Wilma Hinz remembers daytime being as black as night when dark billowing clouds rolled into Oklahoma during the Dust Bowl.

Wilma Hinz remembers daytime being as black as night when dark billowing clouds rolled into Oklahoma during the Dust Bowl.

“They just kinda roll, and it’s kinda scary to watch them,” the 85-year-old North Newton resident said, sitting in her comfortable home at Kidron Bethel Village. “You couldn’t see (during the day) because of the dark clouds. ... It was really bad there in the ’30s.”

The recent dust storms near Phoenix reminded Hinz of the Dust Bowl, when she experienced dust storms as a young girl living in Oklahoma during the Great Depression. Hinz said the dust storm clouds were darker in her day probably because of the color of the soil.

Hinz remembers the dust storms as being scary.

“You went in the house, and you stayed there,” Hinz said about when the storms would hit.

One time, she was frightened because she didn’t think her father would make it home after he had gone to Clinton, Okla., because she thought he couldn’t see his way home.

“But he did (make it home) eventually,” she said.

Similar conditions exist in parts of America now that caused the Dust Bowl.

“Economic depression coupled with extended drought, unusually high temperatures, poor agricultural practices and the resulting wind erosion all contributed to making the Dust Bowl,” according to howstuffworks.com.

Many parts of the United States are experiencing extremely high temperatures and drought, as well as the economic downturn, and dust storms have been happening.

However, Hinz thinks Newton is a great place to not experience dust storms.

“This is so much nicer here,” she said. “You’ve got a lot of trees, and the humidity makes a difference. There’s so many more trees out here.”

The trees help keep the wind from not blowing the dirt around, she said.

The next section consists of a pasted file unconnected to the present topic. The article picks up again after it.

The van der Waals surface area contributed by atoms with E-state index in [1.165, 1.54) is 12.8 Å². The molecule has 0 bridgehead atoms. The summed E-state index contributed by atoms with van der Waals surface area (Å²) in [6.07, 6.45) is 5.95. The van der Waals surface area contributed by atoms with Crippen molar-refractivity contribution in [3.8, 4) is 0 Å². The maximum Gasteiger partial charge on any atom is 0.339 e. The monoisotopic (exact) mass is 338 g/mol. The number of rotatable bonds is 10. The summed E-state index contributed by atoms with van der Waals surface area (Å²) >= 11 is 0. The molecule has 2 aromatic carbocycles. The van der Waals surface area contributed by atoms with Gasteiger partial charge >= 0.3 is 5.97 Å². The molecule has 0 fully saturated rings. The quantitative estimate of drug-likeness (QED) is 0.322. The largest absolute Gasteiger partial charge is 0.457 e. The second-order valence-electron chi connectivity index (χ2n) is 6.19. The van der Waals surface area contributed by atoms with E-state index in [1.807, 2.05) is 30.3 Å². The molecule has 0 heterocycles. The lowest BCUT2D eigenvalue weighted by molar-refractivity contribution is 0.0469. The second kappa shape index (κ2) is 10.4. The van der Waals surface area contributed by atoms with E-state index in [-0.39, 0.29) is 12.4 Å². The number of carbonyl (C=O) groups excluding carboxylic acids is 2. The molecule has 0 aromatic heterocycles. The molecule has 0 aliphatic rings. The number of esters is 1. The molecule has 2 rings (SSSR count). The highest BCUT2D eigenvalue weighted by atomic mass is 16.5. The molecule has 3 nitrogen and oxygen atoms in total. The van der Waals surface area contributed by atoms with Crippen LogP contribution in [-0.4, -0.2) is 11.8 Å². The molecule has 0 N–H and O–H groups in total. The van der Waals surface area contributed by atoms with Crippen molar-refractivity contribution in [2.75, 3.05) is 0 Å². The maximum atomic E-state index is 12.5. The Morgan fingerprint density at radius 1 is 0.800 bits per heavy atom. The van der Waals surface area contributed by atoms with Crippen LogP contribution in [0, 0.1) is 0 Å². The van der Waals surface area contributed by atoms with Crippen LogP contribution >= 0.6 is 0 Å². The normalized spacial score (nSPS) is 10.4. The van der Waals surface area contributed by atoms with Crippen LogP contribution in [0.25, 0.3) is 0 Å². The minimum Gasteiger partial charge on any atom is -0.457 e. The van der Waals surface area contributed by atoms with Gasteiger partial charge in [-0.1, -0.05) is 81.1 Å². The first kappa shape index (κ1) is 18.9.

Hinz also experienced dust storms when she and her husband, Robert, moved three miles east of Liberal in 1950 to a farm with a four-room house. She said her second daughter was born in 1953, and her brother brought their mother to the farm to help out after the baby was born. She and the baby stayed in the bedroom on the south part of the house. The dust would come through the bedroom window, and they could almost see the dust blowing through the cracks of the window sill, Hinz said.

“And so my mother would hang a wet towel over that window and then would sweep the floor about every 15 minutes to keep the dust from blowing into the next room,” Hinz said.

The house was quite old and had many cracks and leaks. The dust storms in Liberal were just dusty, Hinz said; they weren’t like the rolling clouds in Oklahoma.

“Mom and Dad came to their little farm east of Liberal in 1950 and basically re-homesteaded land that had blown away in the ’30s and had not really been ‘conserved,’” daughter Raylene Hinz-Penner said in an e-mail. “This was exactly at the time that the soil conservation movement really got going, and Mom and Dad worked very hard to restore that land and run a productive dairy business for nearly three decades. Apparently, in 1953-55, conditions were nearly as bad around the Dust Bowl area as during the Dirty Thirties, but by then, farming techniques had changed, hedgerows had been planted and conservation techniques were beginning to work, and another ’50s Dust Bowl was avoided.”

Hinz-Penner is writing a book about this, tentatively called “East of Liberal.”

Hinz also recalled the strength of the winds in Liberal. She said the wind would blow all day as strong as it does in the Newton area during a thunderstorm.

At that time, they had a dairy, and Robert would drive a truck full of milk cans into town. The truck had a metal topper.

“I remembered when he came home (one time), it was so bad it sucked the topper off and blew it ... off into our neighbor’s field,” Hinz said.

Hinz said it was very dry in Oklahoma and Liberal.

“We were always praying for rain — always,” she said. “... There just weren’t trees anywhere ... It’s a whole different culture (in Liberal).”

The land was quite sandy in Liberal, and her husband fought the land for a great deal of time.

“If any land would blow, he’d try to stop it with implements,” Hinz said. “He couldn’t stand seeing that land sifting around.”

The blowing dirt would cover up their feed plants.

“So we fought it all the time we were there,” Hinz said. “By the time he died, he had it in very good shape.”